When the Ontario Court of Appeal speaks, it sets important policy for the securities industry.  On February 3, 2014, the industry was told that class actions claiming damages for secondary market misrepresentations are rendered easier to commence and continue.

In Greene v. Canadian Imperial Bank of Commerce, a rarely assembled five‑member Court Bench overturned the Court’s earlier decision in Sharma v. Timminco and decided three other cases dealing with the same or similar issues.  As discussed more fully below, Court reversed its previous interpretation of the limitation period contained in the Securities Act (Ontario), confirmed that the barrier presented by the merits test contained in the statutory leave requirement for the commencement of an action is a low bar and that common law negligent misrepresentations claims may be suitable for certification even if reliance cannot be dealt with as a common issue.

The Court of Appeal’s Reasons for Decision deal with technical issues, some of which are discussed below but are founded upon the following principles:

  • securities class actions claiming damages for misrepresentation in the secondary market under Section 138.3 of Part XXIII.1 of the Securities Act (Ontario) were the result of remedial legislation having the twin goals of (i) facilitating and enhancing access to justice for investors; and (ii) deterring corporate misconduct and negligence;
  • while the legislation also has a mechanism to inhibit meritless securities actions based on “strike suits”, the protections under the legislation, namely:  (i) court approved settlements; and (ii) a screening mechanism through requiring leave, these mechanisms are to be invoked and adjudged only if it can be shown in the leave application that it is “plain and obvious …” that the action will not succeed;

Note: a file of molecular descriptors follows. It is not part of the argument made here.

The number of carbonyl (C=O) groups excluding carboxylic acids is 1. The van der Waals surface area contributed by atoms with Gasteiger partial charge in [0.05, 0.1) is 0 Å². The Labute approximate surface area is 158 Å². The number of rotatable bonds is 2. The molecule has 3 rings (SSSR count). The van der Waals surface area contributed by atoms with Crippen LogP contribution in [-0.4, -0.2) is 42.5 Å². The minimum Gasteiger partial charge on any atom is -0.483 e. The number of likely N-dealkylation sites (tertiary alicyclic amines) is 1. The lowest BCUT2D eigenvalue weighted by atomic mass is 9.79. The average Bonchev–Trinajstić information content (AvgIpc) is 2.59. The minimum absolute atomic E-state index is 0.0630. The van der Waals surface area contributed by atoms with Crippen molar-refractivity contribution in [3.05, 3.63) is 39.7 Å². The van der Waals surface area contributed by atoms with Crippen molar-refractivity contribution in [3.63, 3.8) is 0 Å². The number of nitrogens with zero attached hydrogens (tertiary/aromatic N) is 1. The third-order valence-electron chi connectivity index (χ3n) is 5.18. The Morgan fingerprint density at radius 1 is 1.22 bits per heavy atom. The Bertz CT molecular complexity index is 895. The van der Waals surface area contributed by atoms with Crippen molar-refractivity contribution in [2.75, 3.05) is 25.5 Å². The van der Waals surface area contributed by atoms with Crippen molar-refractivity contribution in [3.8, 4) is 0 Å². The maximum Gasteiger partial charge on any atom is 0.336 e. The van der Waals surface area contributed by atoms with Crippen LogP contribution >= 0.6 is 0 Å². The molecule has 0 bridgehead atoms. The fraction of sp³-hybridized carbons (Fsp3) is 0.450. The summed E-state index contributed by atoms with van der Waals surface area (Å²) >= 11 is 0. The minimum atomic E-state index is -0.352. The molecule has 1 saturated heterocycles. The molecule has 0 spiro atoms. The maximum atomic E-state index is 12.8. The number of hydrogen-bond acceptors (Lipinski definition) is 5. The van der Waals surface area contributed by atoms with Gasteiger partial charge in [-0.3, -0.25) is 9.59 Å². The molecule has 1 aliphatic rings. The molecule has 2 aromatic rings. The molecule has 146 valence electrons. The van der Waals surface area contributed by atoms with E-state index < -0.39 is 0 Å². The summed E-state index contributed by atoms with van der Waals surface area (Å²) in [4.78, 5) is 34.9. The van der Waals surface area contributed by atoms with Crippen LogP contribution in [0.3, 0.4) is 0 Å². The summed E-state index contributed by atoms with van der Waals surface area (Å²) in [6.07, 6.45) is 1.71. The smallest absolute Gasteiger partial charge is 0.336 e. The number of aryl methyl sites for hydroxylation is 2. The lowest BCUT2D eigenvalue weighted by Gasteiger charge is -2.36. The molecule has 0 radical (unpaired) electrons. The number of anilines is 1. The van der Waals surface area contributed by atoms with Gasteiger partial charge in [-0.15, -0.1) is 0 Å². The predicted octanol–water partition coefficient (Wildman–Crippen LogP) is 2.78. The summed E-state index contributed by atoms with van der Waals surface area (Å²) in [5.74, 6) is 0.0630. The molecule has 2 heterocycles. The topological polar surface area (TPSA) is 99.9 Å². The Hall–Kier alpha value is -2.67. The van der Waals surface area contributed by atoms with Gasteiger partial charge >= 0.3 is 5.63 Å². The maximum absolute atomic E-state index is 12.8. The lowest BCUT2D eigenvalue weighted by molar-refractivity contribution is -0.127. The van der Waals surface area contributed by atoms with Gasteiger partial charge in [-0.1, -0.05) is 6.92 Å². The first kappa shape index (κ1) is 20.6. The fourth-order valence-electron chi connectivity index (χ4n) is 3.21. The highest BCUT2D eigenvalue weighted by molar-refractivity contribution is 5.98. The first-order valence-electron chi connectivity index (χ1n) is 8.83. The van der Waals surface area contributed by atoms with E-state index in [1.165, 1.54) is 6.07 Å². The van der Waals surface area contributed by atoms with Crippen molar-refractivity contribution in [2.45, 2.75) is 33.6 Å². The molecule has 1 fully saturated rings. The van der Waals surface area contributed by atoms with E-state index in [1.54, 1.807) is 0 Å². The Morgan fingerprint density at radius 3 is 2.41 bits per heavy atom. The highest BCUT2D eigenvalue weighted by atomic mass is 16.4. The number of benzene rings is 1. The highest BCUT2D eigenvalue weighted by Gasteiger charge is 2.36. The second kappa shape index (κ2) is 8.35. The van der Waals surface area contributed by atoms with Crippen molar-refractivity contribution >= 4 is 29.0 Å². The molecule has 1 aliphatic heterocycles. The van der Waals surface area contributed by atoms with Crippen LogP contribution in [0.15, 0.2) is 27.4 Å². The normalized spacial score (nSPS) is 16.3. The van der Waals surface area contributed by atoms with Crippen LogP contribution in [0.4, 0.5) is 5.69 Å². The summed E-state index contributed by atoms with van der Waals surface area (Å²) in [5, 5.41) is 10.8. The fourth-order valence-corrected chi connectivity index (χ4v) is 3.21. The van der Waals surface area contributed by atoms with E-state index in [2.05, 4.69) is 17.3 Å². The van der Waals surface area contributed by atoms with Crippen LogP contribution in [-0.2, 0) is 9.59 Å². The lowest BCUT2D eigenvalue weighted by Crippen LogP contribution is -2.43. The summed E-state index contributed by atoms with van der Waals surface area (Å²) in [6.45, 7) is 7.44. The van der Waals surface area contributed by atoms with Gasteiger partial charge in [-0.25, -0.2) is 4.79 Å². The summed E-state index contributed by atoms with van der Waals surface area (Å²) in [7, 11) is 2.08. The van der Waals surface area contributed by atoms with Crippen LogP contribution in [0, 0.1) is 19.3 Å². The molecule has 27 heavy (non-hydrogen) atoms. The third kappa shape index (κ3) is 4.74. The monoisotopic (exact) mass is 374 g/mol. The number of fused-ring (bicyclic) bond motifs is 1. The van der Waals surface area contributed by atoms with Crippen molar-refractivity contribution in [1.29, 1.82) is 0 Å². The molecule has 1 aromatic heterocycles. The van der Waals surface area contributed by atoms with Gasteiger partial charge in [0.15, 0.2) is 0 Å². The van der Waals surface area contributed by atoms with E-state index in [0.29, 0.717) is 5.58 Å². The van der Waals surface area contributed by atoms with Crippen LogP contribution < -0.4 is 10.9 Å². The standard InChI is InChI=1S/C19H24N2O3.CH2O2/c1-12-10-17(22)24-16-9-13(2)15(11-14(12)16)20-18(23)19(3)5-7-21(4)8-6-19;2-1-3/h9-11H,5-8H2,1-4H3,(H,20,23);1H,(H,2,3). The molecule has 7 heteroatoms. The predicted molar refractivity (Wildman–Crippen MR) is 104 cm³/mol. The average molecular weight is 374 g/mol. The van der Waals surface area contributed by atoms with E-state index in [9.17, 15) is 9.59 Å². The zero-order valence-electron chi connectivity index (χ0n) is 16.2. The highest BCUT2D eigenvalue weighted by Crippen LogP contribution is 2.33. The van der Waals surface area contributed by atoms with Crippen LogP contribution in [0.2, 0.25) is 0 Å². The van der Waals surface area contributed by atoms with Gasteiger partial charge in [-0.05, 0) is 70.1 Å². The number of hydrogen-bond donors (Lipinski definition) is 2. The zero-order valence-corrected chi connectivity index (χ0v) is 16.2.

• the test for leave to commence a securities class action under section 138.8 of the Securities Act was “a relatively low threshold” and a “preliminary low‑level merits based leave test”;
  • having regard to the legislative history of the amendment contained in section 138 of the Securities Act, it would be “… unfair to the parties and to the Court to expect the motion judge to engage in a finely calibrated weighing process …” when the court is considering a leave application.  The Court went on to approve the following statement “… it seems to me that I should simply ask myself whether, having considered all of the evidence adduced by the parties and having regard to the limitations of the process, the plaintiff’s case is so weak or has been so successfully rebutted by the defendant, that it has no reasonable possibility of success”.
  • the test applied by the Supreme Court of Canada in granting certification under section 5(1)(a) of the Class Proceedings  Act (whether a pleading discloses a cause of action), being the plain and obvious test is the same test to be applied to any leave application;